Writer Do Nots

This advice is so spot on that more writers deserve to see it.

Samurai Novelist

Take this advice to heart:

  1. Never write a novel to prove something.
    If you are going to be a novelist, then just do your job. Publishing a novel is not a way to prove something. The objective of a work of fiction is to transport the reader to another world created in print. It is not meant to impress people who have no intention of being transported and probably only will be looking for faults in your work anyway.
  2. If you write for your own therapy, it’s not for publishing.
    Every writer has a book that is not meant to be published. We might call them private journals, notes, fiction for my own consumption, whatever. If you write something for yourself, keep it to yourself. There is nothing shameful about writing something that cannot be published. And things that are written for your mental well being rarely accomplishes the objective…

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Be Outlandish. Write Books with Wings #amwriting #nanowrimo

fox2bsmelling2bflower
Photo credit: front-porch anarchist 2012

 

As a writer, here are some things I try to remind myself.

Reach out for, and welcome, scary, crazy ideas because those can be the most brilliant. (Ask Vincent, Sylvia, F. Scott, and the gajillion artists who’ve come before us.)

Don’t be afraid to be outlandish. Think outside the box. Believe there is no box. When writing, allow yourself the freedom to freewheel unfettered through a galaxy of creativity. God, I love that part.

Revise with confidence. Don’t beat yourself up if you don’t immediately get things right. Big, scary, daunting, multi-faceted, novel revision is a marathon, not a sprint–a marathon during which you get to stop and smell flowers, daydream, listen to music, and read other books (how cool is that?), with the ultimate goal of crossing the finish line with a novel you can be proud of.

Polish your novel until it has wings to fly: to overworked literary agents who perk up because you’ve written exactly what they’re looking for; to readers who are moved by your words, excitedly turn each page, and feel a sense of loss when they reach the last word.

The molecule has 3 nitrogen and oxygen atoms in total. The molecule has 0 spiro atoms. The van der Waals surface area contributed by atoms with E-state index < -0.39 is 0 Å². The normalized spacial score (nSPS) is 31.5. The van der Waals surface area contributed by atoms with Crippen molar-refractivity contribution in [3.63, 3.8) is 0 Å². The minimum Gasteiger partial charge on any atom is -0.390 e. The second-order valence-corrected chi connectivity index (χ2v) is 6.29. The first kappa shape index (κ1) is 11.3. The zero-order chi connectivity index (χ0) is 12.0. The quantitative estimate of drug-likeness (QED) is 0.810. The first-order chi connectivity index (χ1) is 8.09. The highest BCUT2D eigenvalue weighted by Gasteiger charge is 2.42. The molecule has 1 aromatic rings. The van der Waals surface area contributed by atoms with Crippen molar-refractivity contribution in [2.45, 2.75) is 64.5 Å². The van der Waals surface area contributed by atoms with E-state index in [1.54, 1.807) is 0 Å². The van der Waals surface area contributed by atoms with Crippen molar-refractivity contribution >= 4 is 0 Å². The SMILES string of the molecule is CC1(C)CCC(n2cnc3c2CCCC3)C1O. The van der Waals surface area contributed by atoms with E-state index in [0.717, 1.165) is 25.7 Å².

Then write more novels to make those readers happy again.

–Eve Messenger

What is Your “Moment?”

Many successful people actively visualize their life’s ambitions. Over and over, they imagine a specific moment that captures the essence of what they’d like to accomplish.

Before he made it big as an actor/comedian, Jim Carey used to drive to the top of Mulholland Drive, look out on the sparkling lights of Hollywood, and visualize himself receiving  a million-dollar check for his acting work. Professional quarterback Drew Brees, before winning his first Superbowl, saw himself walking out onto the playing field.

What is your “moment?” Here’s mine.

Invigorated by a long walk and at peace with how well my family is doing, I sit in my lovely office with forest light cascading through the window.

Copies of my published novels rest on a shelf.

My literary agent emails to say my latest book has gone to auction and that another has been optioned for a movie.

My imagination swirls with scenes, dialogue, and characters’ intentions for the new novel I’m writing.

Then I write, and the words flow beautifully.

Stick close to your novel until it’s done so you’re less tempted to break up with it. #amwriting #writer

When I’m writing my novel, I love it.

But when I’m away for too long, doubt sets in and I’m filled with everything that’s wrong with it.

With a novel in progress, distance makes the hard grow colder, so stick close to your novel until it’s done, nurture it every day, and you’ll be less tempted to break up with it.

— Eve Messenger

I Did It; I Called the Police.


Yes, and I’m nervous and excited about it all at the same time. After weeks of fear-fueled procrastination, I called my local police department–on their non-emergency line, of course. My intimidation only grew as I spoke to the first officer: a stern-voiced woman with a disconcerting ability to speak while barely opening her mouth. I explained in a very scattered way that I was calling as a local resident and writer (yep, that’s the word I used 🙂 ) with a question about police procedure in a missing persons case.

(Note: The book I’m working on is not a crime story, but it does contain an important incident involving the police, and I wanted it to be accurate.)

As she patched me through to the detective division, my palms really began to sweat. My thoughts at this point were: I’m not worthy; the detectives are busy solving crimes; I shouldn’t be troubling them with a petty writing question.

But then I told myself: it’s just one question, and I repeated this aloud to the next person I spoke with, Sharon, who surprised me by speaking in a lilting Scottish brogue. (I’ve never heard a character on a cop show speak this way, and since that’s pretty much my only exposure to police detectives, I was surprised.)